Norwegian version

Promoting and inhibiting factors for education and employment among young adults receiving welfare benefits or health services due to persistent pain and psychological distress

Persistent pain and psychological distress in young adults can negatively impact participation in education and employment, leading to significant consequences for individuals and society.

In collaboration with various user groups, this PhD project will contribute to develop more comprehensive knowledge on promoting and inhibiting factors for participation in education and employment among young adults with persistent pain and psychological distress.

The project will follow the principles of Needs-led research in the Bridge-Building Initiative and involve young adults with persistent pain and psychological distress, healthcare professionals, and the Norwegian Labour and Welfare Administration (NAV).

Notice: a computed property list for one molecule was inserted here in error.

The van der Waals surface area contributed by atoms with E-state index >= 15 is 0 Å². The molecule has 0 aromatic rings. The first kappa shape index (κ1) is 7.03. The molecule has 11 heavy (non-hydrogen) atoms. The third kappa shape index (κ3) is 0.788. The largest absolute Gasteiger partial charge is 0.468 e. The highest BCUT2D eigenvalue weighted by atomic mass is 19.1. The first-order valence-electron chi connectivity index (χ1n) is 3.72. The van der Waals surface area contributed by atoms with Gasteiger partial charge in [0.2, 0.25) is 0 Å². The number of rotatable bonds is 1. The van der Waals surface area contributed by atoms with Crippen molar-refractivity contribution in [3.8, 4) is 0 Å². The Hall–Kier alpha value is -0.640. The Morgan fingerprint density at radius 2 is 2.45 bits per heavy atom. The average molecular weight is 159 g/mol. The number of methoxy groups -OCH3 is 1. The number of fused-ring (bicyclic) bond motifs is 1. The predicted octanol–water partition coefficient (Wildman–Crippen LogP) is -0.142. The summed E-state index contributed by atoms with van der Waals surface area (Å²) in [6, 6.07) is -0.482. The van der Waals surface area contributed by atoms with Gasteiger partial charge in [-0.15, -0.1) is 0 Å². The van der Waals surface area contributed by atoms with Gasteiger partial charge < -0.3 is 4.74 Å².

These users and stakeholders will participate in planning, conducting and implementing the project.

This method is intended to enhance the practical value of the research.

The project is part of the Bridge-Building Initiative at the Faculty of Health Sciences.

  • Participants

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  • More about the project

    In the project, the following research questions will be examined:

    • What evidence is available regarding barriers and facilitators to education and employment for young adults with co-occurring pain and psychological distress?
    • How do young adults with persistent pain and psychological distress experience follow up from the health and welfare services, and what do they perceive as barriers and facilitators for education or employment?
    • How do trajectories of participation in education and employment unfold among young adults with persistent pain and psychological distress receiving welfare benefits and health services?

    The planning and design of the project are based on the Bridge Builder Model for needs-led research.

    Furthermore, the project will employ various methodological approaches to answer the research questions in three sub-studies. This form of bridging will facilitate two-way knowledge transfer between academic research and societal needs